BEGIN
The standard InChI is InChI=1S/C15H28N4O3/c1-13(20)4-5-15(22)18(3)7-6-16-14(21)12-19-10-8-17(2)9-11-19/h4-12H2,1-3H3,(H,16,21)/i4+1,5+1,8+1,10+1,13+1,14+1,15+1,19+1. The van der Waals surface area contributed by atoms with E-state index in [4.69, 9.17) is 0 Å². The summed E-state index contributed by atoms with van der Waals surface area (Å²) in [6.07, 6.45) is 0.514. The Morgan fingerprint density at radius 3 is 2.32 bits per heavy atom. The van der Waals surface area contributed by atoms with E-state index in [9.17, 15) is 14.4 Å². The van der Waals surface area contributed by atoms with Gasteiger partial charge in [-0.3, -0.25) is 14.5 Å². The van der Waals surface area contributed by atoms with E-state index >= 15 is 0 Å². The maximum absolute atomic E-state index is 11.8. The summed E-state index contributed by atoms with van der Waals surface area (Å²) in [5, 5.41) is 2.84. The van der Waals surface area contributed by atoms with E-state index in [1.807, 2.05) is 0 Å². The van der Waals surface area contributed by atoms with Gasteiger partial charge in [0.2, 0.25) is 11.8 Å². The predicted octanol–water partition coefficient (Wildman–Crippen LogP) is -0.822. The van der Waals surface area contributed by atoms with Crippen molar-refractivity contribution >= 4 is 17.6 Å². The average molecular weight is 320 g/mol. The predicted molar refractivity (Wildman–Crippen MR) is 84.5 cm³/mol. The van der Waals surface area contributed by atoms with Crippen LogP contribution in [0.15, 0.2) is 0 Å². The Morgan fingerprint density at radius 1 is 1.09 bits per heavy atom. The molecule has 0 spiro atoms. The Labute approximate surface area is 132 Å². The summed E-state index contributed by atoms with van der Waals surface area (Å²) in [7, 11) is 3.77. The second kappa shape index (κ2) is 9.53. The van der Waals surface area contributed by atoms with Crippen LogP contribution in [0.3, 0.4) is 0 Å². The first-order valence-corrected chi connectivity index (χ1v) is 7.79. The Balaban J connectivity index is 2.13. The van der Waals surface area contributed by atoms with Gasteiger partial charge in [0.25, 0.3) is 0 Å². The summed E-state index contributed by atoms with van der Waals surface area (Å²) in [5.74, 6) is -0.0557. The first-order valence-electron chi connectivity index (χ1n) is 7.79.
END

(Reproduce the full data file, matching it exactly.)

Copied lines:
The standard InChI is InChI=1S/C15H28N4O3/c1-13(20)4-5-15(22)18(3)7-6-16-14(21)12-19-10-8-17(2)9-11-19/h4-12H2,1-3H3,(H,16,21)/i4+1,5+1,8+1,10+1,13+1,14+1,15+1,19+1. The van der Waals surface area contributed by atoms with E-state index in [4.69, 9.17) is 0 Å². The summed E-state index contributed by atoms with van der Waals surface area (Å²) in [6.07, 6.45) is 0.514. The Morgan fingerprint density at radius 3 is 2.32 bits per heavy atom. The van der Waals surface area contributed by atoms with E-state index in [9.17, 15) is 14.4 Å². The van der Waals surface area contributed by atoms with Gasteiger partial charge in [-0.3, -0.25) is 14.5 Å². The van der Waals surface area contributed by atoms with E-state index >= 15 is 0 Å². The maximum absolute atomic E-state index is 11.8. The summed E-state index contributed by atoms with van der Waals surface area (Å²) in [5, 5.41) is 2.84. The van der Waals surface area contributed by atoms with E-state index in [1.807, 2.05) is 0 Å². The van der Waals surface area contributed by atoms with Gasteiger partial charge in [0.2, 0.25) is 11.8 Å². The predicted octanol–water partition coefficient (Wildman–Crippen LogP) is -0.822. The van der Waals surface area contributed by atoms with Crippen molar-refractivity contribution >= 4 is 17.6 Å². The average molecular weight is 320 g/mol. The predicted molar refractivity (Wildman–Crippen MR) is 84.5 cm³/mol. The van der Waals surface area contributed by atoms with Crippen LogP contribution in [0.15, 0.2) is 0 Å². The Morgan fingerprint density at radius 1 is 1.09 bits per heavy atom. The molecule has 0 spiro atoms. The Labute approximate surface area is 132 Å². The summed E-state index contributed by atoms with van der Waals surface area (Å²) in [7, 11) is 3.77. The second kappa shape index (κ2) is 9.53. The van der Waals surface area contributed by atoms with Crippen LogP contribution in [0.3, 0.4) is 0 Å². The first-order valence-corrected chi connectivity index (χ1v) is 7.79. The Balaban J connectivity index is 2.13. The van der Waals surface area contributed by atoms with Gasteiger partial charge in [0.25, 0.3) is 0 Å². The summed E-state index contributed by atoms with van der Waals surface area (Å²) in [5.74, 6) is -0.0557. The first-order valence-electron chi connectivity index (χ1n) is 7.79.